Gang signal

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Hand signals of the Hermanos de Pistoleros Latinos
Gang signal seen in Seoul

A gang signal, also known as a gang sign, is a verbal or visual way gang members identify their affiliation. This can take many forms including slogans, hand signs, colored clothing and graffiti. The wearer usually favors, or is in, that particular gang. Many of these, especially slogans and hand signs, have become part of popular culture, especially in African American hip hop culture.

Hand signs[edit]

"Throwing up" a gang sign (e.g., "Stacking", "page", "gang walk"[clarification needed]) with the hands is one of the most known and obvious forms of "claiming" or stating the gang one is affiliated with. It is used in many situations where other identifiers may not be possible or appropriate, and it can also show that a gang member is in the area to "do business"[clarification needed] as opposed to just passing through. Usually these signs are made by formation of the fingers on one or both hands to make some sort of symbol or letter.[1] It can also serve to relay more specific information, such as what set they represent within a larger gang or in which activities they are currently taking part. Individual letters can be used to tell stories when flashed in rapid succession, each representing a word beginning with that letter. These signs, because they are displayed only when wanted (as opposed to the types of identifiers above), are usually the most consistent across various areas. Many of these hand signals are quite close to other common hand signs, and this can cause confusion among gang members, non-gang members, and anti-gang authorities.

Another identifier that can be displayed only when desired is a gang handshake, which usually includes some component of the gang hand signs and/or other hand and finger symbols.[citation needed]

Clothing and other forms of identification[edit]

Clothing is a strong signal that all gangs show. The clothing gangs wear allows rival gangs to identify who is friend and who is foe. For example, the uniforms for many Hispanic gangs are standard and easily recognizable. Gangs such as the Latin Kings would wear long yellow T-shirts, baggy pants, and either a bandana or a hat, sometimes both. Black gang members are generally more individualistic with their clothing. The gang would wear specific clothing and certain accessories that would match their crew's colors. Most gang members wear brands such as Pro Club, Dickies, and Levi's.[2]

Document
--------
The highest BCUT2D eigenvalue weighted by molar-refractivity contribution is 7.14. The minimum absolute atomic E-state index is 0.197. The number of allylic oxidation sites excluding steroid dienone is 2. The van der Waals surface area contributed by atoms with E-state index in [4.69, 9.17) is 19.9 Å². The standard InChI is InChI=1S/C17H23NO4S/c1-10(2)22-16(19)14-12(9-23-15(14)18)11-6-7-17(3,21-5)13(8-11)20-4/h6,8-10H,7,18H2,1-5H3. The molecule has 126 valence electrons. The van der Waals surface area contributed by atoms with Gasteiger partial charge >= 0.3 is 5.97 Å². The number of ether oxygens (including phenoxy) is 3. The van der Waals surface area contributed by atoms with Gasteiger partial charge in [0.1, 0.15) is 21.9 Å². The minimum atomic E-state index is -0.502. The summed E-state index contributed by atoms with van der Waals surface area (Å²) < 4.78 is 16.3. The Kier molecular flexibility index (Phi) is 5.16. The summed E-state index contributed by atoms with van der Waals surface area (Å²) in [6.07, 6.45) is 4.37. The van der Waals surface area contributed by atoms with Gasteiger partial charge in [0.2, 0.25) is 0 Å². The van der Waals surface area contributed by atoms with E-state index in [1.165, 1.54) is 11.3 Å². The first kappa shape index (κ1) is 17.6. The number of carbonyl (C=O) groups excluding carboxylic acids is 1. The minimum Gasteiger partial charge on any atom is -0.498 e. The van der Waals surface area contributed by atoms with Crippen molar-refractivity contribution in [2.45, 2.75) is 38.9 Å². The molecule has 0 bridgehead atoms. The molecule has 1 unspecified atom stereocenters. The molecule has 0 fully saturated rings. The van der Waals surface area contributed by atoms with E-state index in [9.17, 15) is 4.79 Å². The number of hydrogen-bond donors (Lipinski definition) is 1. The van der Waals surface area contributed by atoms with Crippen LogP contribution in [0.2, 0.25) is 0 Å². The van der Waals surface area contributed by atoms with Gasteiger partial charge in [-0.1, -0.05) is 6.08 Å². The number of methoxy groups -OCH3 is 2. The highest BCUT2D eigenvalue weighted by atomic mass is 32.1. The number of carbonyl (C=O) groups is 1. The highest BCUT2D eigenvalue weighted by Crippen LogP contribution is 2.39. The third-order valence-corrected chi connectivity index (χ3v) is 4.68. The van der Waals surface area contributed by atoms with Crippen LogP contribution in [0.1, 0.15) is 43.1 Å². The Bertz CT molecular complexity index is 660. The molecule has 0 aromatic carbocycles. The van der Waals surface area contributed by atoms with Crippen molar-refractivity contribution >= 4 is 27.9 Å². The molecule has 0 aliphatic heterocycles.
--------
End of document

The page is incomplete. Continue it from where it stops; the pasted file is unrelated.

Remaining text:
Bandanas can be worn in various types of colors and ways. This is done by gang members to signify which gang they are affiliated with. The most popular bandana colors are red, blue, black, white, grey, and yellow. It is typically worn on the left or right back pockets of gang members. They can also be worn as a camp mask by wrapping around the head so only the eyes show.[3]


Gang members will often get tattoos to represent their gang, or subset of a gang which can include markings related to the street their set is from, or a nickname of the neighborhood given by a gang. For example, members of the Maniac Latin Disciples set known as "Rata World" may get a tattoo of the street their set originates from.

Varsity clothing[edit]

Around the 1970s to 1990s, it was common for some of Chicago's strongest street gangs to create custom varsity sweaters to represent their gang. This trend however eventually died out due to gang members in the Chicago area being robbed, beaten, or even killed by rival gangs due to the increased status of having a rival's varsity jacket, the implication being that the victim was too weak or cowardly to keep it.

Business cards[edit]

Another common gang identifier in 1970s to 1990s Chicago were business cards. Street gangs often used these cards in order to present themselves as businessmen, or in the case of gangs like the Almighty Gaylords, were used to intimidate rivals with text telling rival gang members to hand over their gang sweaters.


Outlaw motorcycle clubs, and even some street gangs from New York City and New Zealand have been known to wear vests with patches representing their gangs. These vests can come in a variety of materials such as denim or leather.


Tracksuits are common among street gangs and criminals in Russia since the 1980s. They later become a staple feature of a criminal-derived subculture known as gopnik.


  1. ^ Schweizer, Harald Otto. "Gang Signs". Website of Dr. Schweizer, professor of criminology at California State University, Fresno.
  2. ^ "How Are Gangs Identified". Los Angeles Police Department.
  3. ^ Waldron, Leah. "What Is the Meaning of Colored Bandanas?" EHow. Demand Media, 17 May 2010. Web. 05 Nov. 2012